A red-blue-white light show

After leaving Six Flags Over Texas in the evening I drove to a nearby shopping mall to have dinner at the Cheesecake Factory. The service was good, the freshly baked bread was delicious and also the entree was fine, but I didn’t take the cheesecake as the day was quite long and I still had some miles to go. On the Interstate 35 I drove towards the Texas capital Austin, where I booked a LaQuinta Inn in the nearby city of Temple

It was already quite late and the street was empty. The cruise control of my rental car did its best – but it was aimed at the unofficial leading speed in Ohio. A short break at a 7-Eleven and I was ready to go on. It didn’t take long before a red-blue-white light show started in quick rhythm. Thus, I did a small break at the hard shoulder and waited for instructions. Fortunately it is not my first time that I was pulled over by the police – mostly this happened at the border crossing between the Dutch city of Emden and the German city of Meppen – but waiting for the officers is never pleasant. Admittedly, I was a bit surprised that I was going way too fast. After a short instruction that the Interstate is not a German Autobahn, the speeding ticket fortunately turned into a warning. He also gave me an important advice for the further journey: If there’s nobody there who’s also going too fast, keep to the speed limit. 

La Quinta Inn Temple

After a short chat I arrived at the motel shortly after one o’clock. Plenty of time to start relaxed into the next day, where I drove towards San Antonio to be on time for the opening of the Six Flags Fiesta Texas amusement park.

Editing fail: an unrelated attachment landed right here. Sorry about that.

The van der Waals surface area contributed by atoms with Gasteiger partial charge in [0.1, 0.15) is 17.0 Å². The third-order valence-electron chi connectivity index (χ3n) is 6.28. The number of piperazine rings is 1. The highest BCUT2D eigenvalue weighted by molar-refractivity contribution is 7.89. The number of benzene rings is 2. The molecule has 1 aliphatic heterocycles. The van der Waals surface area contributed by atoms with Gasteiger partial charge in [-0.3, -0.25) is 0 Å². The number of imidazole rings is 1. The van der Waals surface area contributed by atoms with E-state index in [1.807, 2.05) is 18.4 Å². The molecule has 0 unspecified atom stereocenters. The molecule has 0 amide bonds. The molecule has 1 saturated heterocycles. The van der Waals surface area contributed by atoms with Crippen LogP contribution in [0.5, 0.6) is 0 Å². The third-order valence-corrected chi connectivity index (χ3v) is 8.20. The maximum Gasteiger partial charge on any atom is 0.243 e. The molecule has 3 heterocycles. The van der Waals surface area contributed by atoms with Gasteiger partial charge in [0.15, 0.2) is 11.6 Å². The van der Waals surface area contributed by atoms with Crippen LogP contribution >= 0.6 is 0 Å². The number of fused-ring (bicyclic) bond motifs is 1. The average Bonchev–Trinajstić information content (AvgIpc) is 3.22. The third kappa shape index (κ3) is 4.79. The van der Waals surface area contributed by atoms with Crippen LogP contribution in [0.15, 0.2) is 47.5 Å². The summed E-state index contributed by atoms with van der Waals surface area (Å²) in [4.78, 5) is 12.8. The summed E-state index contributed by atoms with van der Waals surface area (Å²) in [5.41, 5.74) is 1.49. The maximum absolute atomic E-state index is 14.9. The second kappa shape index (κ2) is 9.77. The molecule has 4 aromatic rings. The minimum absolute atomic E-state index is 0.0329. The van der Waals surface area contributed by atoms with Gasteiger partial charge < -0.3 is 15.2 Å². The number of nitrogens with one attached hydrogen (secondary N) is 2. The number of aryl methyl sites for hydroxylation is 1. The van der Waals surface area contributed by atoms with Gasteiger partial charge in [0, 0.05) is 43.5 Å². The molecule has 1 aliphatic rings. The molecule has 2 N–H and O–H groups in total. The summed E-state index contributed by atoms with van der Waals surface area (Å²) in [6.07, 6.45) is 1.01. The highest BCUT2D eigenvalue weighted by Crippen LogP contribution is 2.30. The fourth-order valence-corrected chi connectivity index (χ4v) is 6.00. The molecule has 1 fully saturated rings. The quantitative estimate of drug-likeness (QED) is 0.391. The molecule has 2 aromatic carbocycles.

Click here for the next report of the Texas Round-Up Tour

The Odyssey to the Overseas

On 24.08.2017, we were finally to set off. Since Nicolas’ journey was short and uncomplicated, I’d rather describe my own: Before I could even leave the house, I received an email from Korean Air that our flight would be taking off a few hours later in Frankfurt due to problems in Seoul. So I briefly informed Nicolas and immediately made my way to Hamburg-Harburg station. The IC to Cologne was on time, but the connecting train in Düsseldorf had already been cancelled. Without a constant mobile connection (and only sufficient in the DB stations), I had to find another train. Here, the DB Navigator app wasn’t useful at all, as it could never decide which trains to pick; in the end, however, I took the Sprinter from Amsterdam, which left Düsseldorf only a short time after my scheduled train. All in all, I arrived only 7 minutes later at the airport.

As compensation from Korean Air, we each got a €10 meal voucher for Frankfurt Airport and, as we could not get our connecting flight to Fukuoka, a voucher for 10,000 WON (about €7.50) for the airport in Seoul. We redeemed this voucher at Lotteria, the in-house burger chain of the Lotte Group – the only place at the airport where they had menus for this value.

We arrived at Fukuoka airport much later than originally planned. There, we immediately picked up our pocket wifi and withdrew some money at the 7-Eleven. Unfortunately, we kept the large 10000 yen notes for the time being, which turned out to be disadvantageous on the subsequent bus ride to Hakata station, as the exchange machine only accepts notes with a maximum value of 1000 yen and you always pay in the correct denomination. However, a helpful Israeli was able to help us, so that our first bus ride became the most adventurous and at the same time most instructive of the whole tour.

After saying goodbye again at the station, we quickly exchanged our vouchers for JR passes and made our first train reservation of the trip; in true Bullet Train style, we were to travel to Kokura in just 15 minutes, where the Comfort Hotel Kokura was waiting for us.

Click here for the next report of the Titanic Max Tour